With the work on the bottom complete the piece was reversed and held in a chuck by the tenon. Al again used the tailstock for support as he trued the surface of the piece with the gouge and shear scraper. With the edges of the piece at a thickness (approximately 3/8”) that he wanted to remain for carving, the tailstock was removed and he proceeded to hollow out the bowl. Again he started with the ½” bowl gouge. Al performed finishing cuts after the hollowing using a smaller gouge. This gouge had a more traditional grind at a very steep angle. The wings were only slightly ground back and he relieved the heel of the gouge with a secondary bevel. With a light touch and cutting on the left of side of the gouge, Al was able to get a very smooth surface on the interior of the bowl. The last treatment for the interior of the bowl was series of small surface grooves. Al also a made a single deeper groove on the top surface of the piece to serve as a stopping point for the subsequent carving.
Before removing the piece from the lathe for embellishment, Al penciled a series of concentric circles on the flat surface of the piece as well as a series of radial lines out toward the edges to use as guidelines during the carving process. Next he reversed the bowl onto a vacuum-chuck to finish the foot and with that, the turning part of the demo was complete.
For carving, Al used a micro-motor tool from Wood Carvers Supply. There are many possibilities for these types of machines (Foredom, NSK, etc.) however, this one is reliable and reasonably priced. Al noted that to get introduced to this kind of work, a Dremel tool would be sufficient. For most of his pieces Al uses rotary chisels from http://www.rotarychisel.com to do the embellishment. On this piece Al showed carving treatments with two rotary chisels on different sections of the piece. He also showed another treatment done with a rotary burr shaped like a small cylinder with a rounded top.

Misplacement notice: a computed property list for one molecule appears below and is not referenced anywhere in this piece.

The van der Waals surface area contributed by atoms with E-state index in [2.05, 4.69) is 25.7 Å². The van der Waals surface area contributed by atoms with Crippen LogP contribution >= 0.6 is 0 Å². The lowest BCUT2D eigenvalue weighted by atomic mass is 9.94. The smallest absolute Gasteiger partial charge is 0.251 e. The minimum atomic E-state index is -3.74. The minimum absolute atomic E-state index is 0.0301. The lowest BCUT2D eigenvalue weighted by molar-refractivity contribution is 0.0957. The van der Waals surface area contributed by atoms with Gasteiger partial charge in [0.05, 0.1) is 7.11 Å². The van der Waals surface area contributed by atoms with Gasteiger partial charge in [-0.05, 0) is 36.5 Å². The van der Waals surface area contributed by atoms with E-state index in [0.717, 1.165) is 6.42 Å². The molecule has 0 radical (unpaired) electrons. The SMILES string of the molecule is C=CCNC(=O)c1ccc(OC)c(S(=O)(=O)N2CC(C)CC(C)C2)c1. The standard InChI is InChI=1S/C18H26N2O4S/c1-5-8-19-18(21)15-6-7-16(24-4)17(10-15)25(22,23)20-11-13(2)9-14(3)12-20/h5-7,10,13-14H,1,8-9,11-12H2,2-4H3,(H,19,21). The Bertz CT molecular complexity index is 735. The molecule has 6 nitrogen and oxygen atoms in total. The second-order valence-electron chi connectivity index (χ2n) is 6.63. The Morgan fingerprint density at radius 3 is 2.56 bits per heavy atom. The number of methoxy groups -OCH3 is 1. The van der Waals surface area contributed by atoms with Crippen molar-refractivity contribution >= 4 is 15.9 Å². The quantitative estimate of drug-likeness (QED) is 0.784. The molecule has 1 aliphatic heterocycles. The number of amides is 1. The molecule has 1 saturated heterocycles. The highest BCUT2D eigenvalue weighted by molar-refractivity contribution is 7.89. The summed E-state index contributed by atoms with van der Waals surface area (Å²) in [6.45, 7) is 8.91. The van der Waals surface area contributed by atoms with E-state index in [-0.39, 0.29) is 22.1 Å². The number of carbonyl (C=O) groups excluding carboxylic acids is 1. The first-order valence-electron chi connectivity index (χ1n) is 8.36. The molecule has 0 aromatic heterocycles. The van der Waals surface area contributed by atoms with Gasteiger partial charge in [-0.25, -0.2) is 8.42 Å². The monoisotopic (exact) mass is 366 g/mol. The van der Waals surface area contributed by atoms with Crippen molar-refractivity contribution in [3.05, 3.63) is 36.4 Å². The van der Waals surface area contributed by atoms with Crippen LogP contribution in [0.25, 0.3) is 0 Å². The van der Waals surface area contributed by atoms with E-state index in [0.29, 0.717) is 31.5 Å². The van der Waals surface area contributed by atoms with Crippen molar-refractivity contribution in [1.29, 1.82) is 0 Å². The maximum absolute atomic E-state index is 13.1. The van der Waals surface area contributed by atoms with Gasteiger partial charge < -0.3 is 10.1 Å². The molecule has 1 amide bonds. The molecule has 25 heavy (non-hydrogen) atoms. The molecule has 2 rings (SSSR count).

The carving itself was done randomly while using the lines on the piece as a general guide. Al first carved along the concentric circles and next along the radial lines to create a random, hatched pattern. Each of the rotary chisels produced different results and Al noted that every piece is different even with the same person and the same tools. Depending on the rhythm of the work and the amount of force used during the carving process, varying results are obtained. The rounded, cylindrical burr was used in a repeated serpentine pattern to produce another design in another area of the turning. After the carving was completed Al went over it with a nylon bristle brush in a slow spinning drill to remove and fuzz leftover from the carving. He does use 3M radial bristle disks for this as well but the hardware store version that he used in the demo seemed to do the trick just fine.
The last step in the process was to paint the surface of the carved areas with black milk paint. Though Al uses black often, he has started to use other colors as well. Every color and wood combination will produce different results when some of the paint is abraded off the surface once it has dried. Al likes to use black paint with cherry because, once abraded, it shows a coppery-colored sheen under the black. The painting process was quick and simple and after the paint had dried Al used Scotch-brite to gently abrade some paint away from the surface of the carvings. Typically, he uses some kind of clear top coat over the surface once the painting steps have been completed, though for the purposes of the demo the piece was left at this stage.
This demo was a great source of information and inspiration. Al encouraged us all to take the ideas and techniques presented and practice them. He stressed that there is enough room out there for many unique variations on the theme and that we should strive to take these ideas in our own direction as we evolve as woodturners.
Al Stirt has additional information on his web site (http://www.alstirt.com) regarding the tools and grinds he uses as well as sources of supply for many of the accessories he uses in his work – look for the Student Resources link.